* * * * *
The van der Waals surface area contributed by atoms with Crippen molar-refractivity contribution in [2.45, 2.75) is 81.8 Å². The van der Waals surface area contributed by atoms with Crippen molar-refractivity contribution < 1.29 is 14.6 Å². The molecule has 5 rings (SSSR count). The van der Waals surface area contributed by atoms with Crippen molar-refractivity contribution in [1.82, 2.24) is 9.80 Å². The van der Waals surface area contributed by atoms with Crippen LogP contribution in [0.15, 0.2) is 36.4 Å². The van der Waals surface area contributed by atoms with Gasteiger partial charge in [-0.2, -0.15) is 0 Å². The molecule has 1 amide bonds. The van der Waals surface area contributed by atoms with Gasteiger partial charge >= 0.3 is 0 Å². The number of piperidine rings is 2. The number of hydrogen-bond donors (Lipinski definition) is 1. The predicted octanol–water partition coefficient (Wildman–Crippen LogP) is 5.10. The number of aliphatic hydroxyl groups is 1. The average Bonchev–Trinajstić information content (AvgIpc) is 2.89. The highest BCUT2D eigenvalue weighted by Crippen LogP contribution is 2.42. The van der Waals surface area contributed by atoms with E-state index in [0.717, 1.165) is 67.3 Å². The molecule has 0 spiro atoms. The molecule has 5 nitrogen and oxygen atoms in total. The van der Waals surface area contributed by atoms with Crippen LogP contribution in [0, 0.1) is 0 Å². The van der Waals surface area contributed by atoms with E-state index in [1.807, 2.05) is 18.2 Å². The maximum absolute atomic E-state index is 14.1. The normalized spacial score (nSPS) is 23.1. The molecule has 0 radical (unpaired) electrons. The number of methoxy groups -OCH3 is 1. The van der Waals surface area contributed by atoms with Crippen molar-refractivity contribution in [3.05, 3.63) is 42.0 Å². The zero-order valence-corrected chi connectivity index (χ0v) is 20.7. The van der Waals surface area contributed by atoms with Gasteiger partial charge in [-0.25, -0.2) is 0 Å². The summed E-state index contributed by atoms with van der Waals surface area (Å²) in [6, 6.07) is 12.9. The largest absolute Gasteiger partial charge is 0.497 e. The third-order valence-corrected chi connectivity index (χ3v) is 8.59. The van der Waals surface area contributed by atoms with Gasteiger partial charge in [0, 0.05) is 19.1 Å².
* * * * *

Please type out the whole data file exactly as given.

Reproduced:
The van der Waals surface area contributed by atoms with Crippen molar-refractivity contribution in [2.45, 2.75) is 81.8 Å². The van der Waals surface area contributed by atoms with Crippen molar-refractivity contribution < 1.29 is 14.6 Å². The molecule has 5 rings (SSSR count). The van der Waals surface area contributed by atoms with Crippen molar-refractivity contribution in [1.82, 2.24) is 9.80 Å². The van der Waals surface area contributed by atoms with Crippen LogP contribution in [0.15, 0.2) is 36.4 Å². The van der Waals surface area contributed by atoms with Gasteiger partial charge in [-0.2, -0.15) is 0 Å². The molecule has 1 amide bonds. The van der Waals surface area contributed by atoms with Gasteiger partial charge >= 0.3 is 0 Å². The number of piperidine rings is 2. The number of hydrogen-bond donors (Lipinski definition) is 1. The predicted octanol–water partition coefficient (Wildman–Crippen LogP) is 5.10. The number of aliphatic hydroxyl groups is 1. The average Bonchev–Trinajstić information content (AvgIpc) is 2.89. The highest BCUT2D eigenvalue weighted by Crippen LogP contribution is 2.42. The van der Waals surface area contributed by atoms with E-state index in [0.717, 1.165) is 67.3 Å². The molecule has 0 spiro atoms. The molecule has 5 nitrogen and oxygen atoms in total. The van der Waals surface area contributed by atoms with Crippen LogP contribution in [0, 0.1) is 0 Å². The van der Waals surface area contributed by atoms with E-state index in [1.807, 2.05) is 18.2 Å². The maximum absolute atomic E-state index is 14.1. The normalized spacial score (nSPS) is 23.1. The molecule has 0 radical (unpaired) electrons. The number of methoxy groups -OCH3 is 1. The van der Waals surface area contributed by atoms with Crippen molar-refractivity contribution in [3.05, 3.63) is 42.0 Å². The zero-order valence-corrected chi connectivity index (χ0v) is 20.7. The van der Waals surface area contributed by atoms with Gasteiger partial charge in [-0.25, -0.2) is 0 Å². The summed E-state index contributed by atoms with van der Waals surface area (Å²) in [6, 6.07) is 12.9. The largest absolute Gasteiger partial charge is 0.497 e. The third-order valence-corrected chi connectivity index (χ3v) is 8.59. The van der Waals surface area contributed by atoms with Gasteiger partial charge in [0, 0.05) is 19.1 Å².